A patient specific quality assurance (QA) should detect errors that originate anywhere in the treatment planning process. However, the increasing complexity of treatment plans has increased the need for improvements in the accuracy of the patient specific pretreatment verification process. This has led to the utilization of higher resolution QA methods such as the electronic portal imaging device (EPID) as well as MLC log files and it is important to know the types of errors that can be detected with these methods. In this study, we will compare the ability of three QA methods (Delta4®, MU-EPID, Dynalog QA) to detect specific errors. Multileaf collimator (MLC) errors, gantry angle, and dose errors were introduced into five volumetric modulated arc therapy (VMAT) plans for a total of 30 plans containing errors. The original plans (without errors) were measured five times with each method to set a threshold for detectability using two standard deviations from the mean and receiver operating characteristic (ROC) derived limits. Gamma passing percentages as well as percentage error of planning target volume (PTV) were used for passing determination. When applying the standard 95% pass rate at 3%/3 mm gamma analysis errors were detected at a rate of 47, 70, and 27% for the Delta4, MU-EPID and Dynalog QA respectively. When using thresholds set at 2 standard deviations from our base line measurements errors were detected at a rate of 60, 30, and 47% for the Delta4, MU-EPID and Dynalog QA respectively. When using ROC derived thresholds errors were detected at a rate of 60, 27, and 47% for the Delta4, MU-EPID and Dynalog QA respectively. When using dose to the PTV and the Dynalog method 11 of the 15 small MLC errors were detected while none were caught using gamma analysis. A combination of the EPID and Dynalog QA methods (scaling Dynalog doses using EPID images) matches the detection capabilities of the Delta4 by adding additional comparison metrics. These additional metrics are vital in relating the QA measurement to the dose received by the patient which is ultimately what is being confirmed.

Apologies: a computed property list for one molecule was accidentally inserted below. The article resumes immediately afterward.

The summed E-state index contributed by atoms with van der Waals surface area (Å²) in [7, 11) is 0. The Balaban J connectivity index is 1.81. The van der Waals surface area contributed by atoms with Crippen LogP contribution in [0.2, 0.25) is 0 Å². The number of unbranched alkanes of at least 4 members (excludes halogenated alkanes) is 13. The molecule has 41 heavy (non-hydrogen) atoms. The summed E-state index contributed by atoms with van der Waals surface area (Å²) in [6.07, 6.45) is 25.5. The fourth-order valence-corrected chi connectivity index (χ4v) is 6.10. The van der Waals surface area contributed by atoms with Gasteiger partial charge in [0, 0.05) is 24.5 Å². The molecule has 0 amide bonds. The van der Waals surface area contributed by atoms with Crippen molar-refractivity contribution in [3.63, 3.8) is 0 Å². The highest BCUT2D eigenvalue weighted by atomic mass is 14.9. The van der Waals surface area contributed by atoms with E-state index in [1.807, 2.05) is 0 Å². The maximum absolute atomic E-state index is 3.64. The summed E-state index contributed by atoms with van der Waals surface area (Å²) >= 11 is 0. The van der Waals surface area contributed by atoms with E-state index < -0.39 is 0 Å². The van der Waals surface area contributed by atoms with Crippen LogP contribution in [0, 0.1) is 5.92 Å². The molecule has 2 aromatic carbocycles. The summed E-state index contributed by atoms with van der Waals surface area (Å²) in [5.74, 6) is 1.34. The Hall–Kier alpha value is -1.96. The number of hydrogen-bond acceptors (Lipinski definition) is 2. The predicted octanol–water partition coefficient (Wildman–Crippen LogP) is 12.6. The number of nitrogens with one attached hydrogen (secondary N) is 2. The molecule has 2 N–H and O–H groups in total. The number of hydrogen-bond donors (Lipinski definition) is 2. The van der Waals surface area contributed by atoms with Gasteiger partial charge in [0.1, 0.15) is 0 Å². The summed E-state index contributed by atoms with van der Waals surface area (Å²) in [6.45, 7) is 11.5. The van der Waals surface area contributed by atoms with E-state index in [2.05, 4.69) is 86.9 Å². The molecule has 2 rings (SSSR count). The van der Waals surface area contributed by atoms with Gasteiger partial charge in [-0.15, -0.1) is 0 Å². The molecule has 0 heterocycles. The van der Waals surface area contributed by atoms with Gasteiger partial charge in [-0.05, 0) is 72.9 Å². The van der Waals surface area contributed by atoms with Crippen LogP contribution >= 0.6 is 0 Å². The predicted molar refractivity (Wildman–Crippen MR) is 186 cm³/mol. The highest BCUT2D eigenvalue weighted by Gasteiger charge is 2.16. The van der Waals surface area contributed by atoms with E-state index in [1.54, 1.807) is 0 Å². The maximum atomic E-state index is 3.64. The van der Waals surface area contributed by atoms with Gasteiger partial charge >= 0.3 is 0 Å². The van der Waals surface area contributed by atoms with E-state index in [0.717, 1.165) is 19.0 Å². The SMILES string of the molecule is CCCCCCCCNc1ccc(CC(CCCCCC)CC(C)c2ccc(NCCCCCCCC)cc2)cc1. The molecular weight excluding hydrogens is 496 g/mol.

- QA Error
ASJC Scopus subject areas
- Radiology Nuclear Medicine and imaging